Sexual attraction isn’t always black and white, sometimes it’s shades of gray. And we’re not talking “50 Shades of Grey” — even if that’s your thing ⛓. We’re talking about the sexual orientation graysexuality.
Being graysexual means a person may experience slight sexual attraction to others on an infrequent basis.
Here’s everything to know about being graysexual and how it relates to asexuality.
Graysexuality is often called greysexuality, gray-asexuality, gray-A, or gray-ace.
In a similar way to how bisexuality and pansexuality operate as the fluid sibling of being straight or gay, graysexuality is a more fluid approach to asexuality.
The Asexual Visibility and Education Network (AVEN) puts greysexuality under the asexual umbrella (aka ace umbrella).
AVEN defines asexuality as “someone who does not experience sexual attraction or an intrinsic desire to have sexual relationships.”
So while these sexualities are similar and often lumped in the same group, here’s the main diff:
- asexuality = no sexual attraction
- graysexuality = infrequent sexual attraction or attraction with low intensity
Not necessarily. Being asexual or graysexual doesn’t mean a person just has a low sex drive.
Sexual attraction and libido (aka sex drive) are not one and the same. Sexual attraction deals with wanting to jump a specific person’s bones based on feelings of attraction. Libido is the need for sexual pleasure driven by your brain and hormones (you know, that itch you just have to scratch).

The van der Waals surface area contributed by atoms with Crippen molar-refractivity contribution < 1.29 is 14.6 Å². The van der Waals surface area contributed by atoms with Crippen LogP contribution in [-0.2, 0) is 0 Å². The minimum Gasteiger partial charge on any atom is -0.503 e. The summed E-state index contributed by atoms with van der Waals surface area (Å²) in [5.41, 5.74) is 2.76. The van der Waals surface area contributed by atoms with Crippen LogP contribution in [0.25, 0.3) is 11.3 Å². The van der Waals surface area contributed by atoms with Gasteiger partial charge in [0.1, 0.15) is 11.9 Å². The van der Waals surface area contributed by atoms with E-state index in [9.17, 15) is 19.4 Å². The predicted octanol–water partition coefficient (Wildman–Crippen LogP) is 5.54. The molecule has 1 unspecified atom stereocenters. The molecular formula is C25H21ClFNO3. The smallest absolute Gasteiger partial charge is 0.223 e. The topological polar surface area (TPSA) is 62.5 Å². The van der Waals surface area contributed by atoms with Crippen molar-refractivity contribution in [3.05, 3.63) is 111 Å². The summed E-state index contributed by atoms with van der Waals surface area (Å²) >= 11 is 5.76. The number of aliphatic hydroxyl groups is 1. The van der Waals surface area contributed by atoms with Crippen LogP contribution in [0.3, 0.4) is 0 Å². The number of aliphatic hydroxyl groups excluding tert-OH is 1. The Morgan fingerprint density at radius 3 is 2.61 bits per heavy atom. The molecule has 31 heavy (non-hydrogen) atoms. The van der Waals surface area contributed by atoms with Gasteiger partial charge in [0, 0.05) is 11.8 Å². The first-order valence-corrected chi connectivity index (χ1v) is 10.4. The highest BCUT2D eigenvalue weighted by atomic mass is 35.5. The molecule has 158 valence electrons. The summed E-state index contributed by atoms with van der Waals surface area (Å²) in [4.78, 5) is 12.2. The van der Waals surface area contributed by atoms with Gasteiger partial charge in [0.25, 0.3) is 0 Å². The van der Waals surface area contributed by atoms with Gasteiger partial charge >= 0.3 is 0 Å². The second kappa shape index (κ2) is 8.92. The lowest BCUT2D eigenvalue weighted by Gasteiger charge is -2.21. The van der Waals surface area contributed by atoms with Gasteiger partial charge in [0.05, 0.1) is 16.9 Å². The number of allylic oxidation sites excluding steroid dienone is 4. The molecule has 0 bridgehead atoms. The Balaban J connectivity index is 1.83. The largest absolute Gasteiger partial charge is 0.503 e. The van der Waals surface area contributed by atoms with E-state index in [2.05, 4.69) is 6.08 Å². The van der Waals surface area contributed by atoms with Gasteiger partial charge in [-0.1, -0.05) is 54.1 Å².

Anyone can have a low libido. And even asexual or graysexual folks can have a high libido, but the attraction might just not be there to pursue a sexual relationship.
When you look at sexual orientation as a spectrum between asexual and allosexual (all folks who experience sexual attraction), graysexuality can fall somewhere in-between.
Looking at sexuality as a continuum (or spectrum) allows for more variation and less categorization, which can be helpful if you find your sexuality more fluid.
Much like other sexual orientations, graysexuality is about self-identification. This means that how one person defines graysexuality may differ from another.
Some graysexual folks may consider themselves the middle point between asexual and allosexual. Others may identify more with asexuality. It’s really up to the individual.
While not all graysexual people are the same, the hallmark traits of graysexuality often include:
- an infrequent feeling of sexual attraction